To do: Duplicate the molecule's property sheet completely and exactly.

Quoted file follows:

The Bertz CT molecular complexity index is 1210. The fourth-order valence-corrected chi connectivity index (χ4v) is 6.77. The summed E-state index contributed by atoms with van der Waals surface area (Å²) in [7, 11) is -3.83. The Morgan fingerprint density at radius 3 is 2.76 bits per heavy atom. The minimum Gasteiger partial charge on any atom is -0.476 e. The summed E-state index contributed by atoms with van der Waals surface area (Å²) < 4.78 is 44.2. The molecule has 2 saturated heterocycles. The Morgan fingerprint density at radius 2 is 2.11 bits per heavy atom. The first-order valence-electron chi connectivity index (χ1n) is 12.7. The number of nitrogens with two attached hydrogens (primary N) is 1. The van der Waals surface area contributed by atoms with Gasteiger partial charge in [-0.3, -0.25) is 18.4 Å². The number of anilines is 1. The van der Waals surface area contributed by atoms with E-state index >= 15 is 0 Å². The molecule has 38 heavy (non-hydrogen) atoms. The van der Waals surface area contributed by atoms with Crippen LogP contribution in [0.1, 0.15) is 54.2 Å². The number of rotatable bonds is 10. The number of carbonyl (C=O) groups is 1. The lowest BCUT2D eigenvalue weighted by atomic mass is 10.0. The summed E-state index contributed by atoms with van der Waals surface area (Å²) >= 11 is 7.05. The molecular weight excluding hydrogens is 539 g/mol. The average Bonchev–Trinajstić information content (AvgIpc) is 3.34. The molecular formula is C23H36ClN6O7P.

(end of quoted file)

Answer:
The Bertz CT molecular complexity index is 1210. The fourth-order valence-corrected chi connectivity index (χ4v) is 6.77. The summed E-state index contributed by atoms with van der Waals surface area (Å²) in [7, 11) is -3.83. The Morgan fingerprint density at radius 3 is 2.76 bits per heavy atom. The minimum Gasteiger partial charge on any atom is -0.476 e. The summed E-state index contributed by atoms with van der Waals surface area (Å²) < 4.78 is 44.2. The molecule has 2 saturated heterocycles. The Morgan fingerprint density at radius 2 is 2.11 bits per heavy atom. The first-order valence-electron chi connectivity index (χ1n) is 12.7. The number of nitrogens with two attached hydrogens (primary N) is 1. The van der Waals surface area contributed by atoms with Gasteiger partial charge in [-0.3, -0.25) is 18.4 Å². The number of anilines is 1. The van der Waals surface area contributed by atoms with E-state index >= 15 is 0 Å². The molecule has 38 heavy (non-hydrogen) atoms. The van der Waals surface area contributed by atoms with Crippen LogP contribution in [0.1, 0.15) is 54.2 Å². The number of rotatable bonds is 10. The number of carbonyl (C=O) groups is 1. The lowest BCUT2D eigenvalue weighted by atomic mass is 10.0. The summed E-state index contributed by atoms with van der Waals surface area (Å²) >= 11 is 7.05. The molecular weight excluding hydrogens is 539 g/mol. The average Bonchev–Trinajstić information content (AvgIpc) is 3.34. The molecular formula is C23H36ClN6O7P.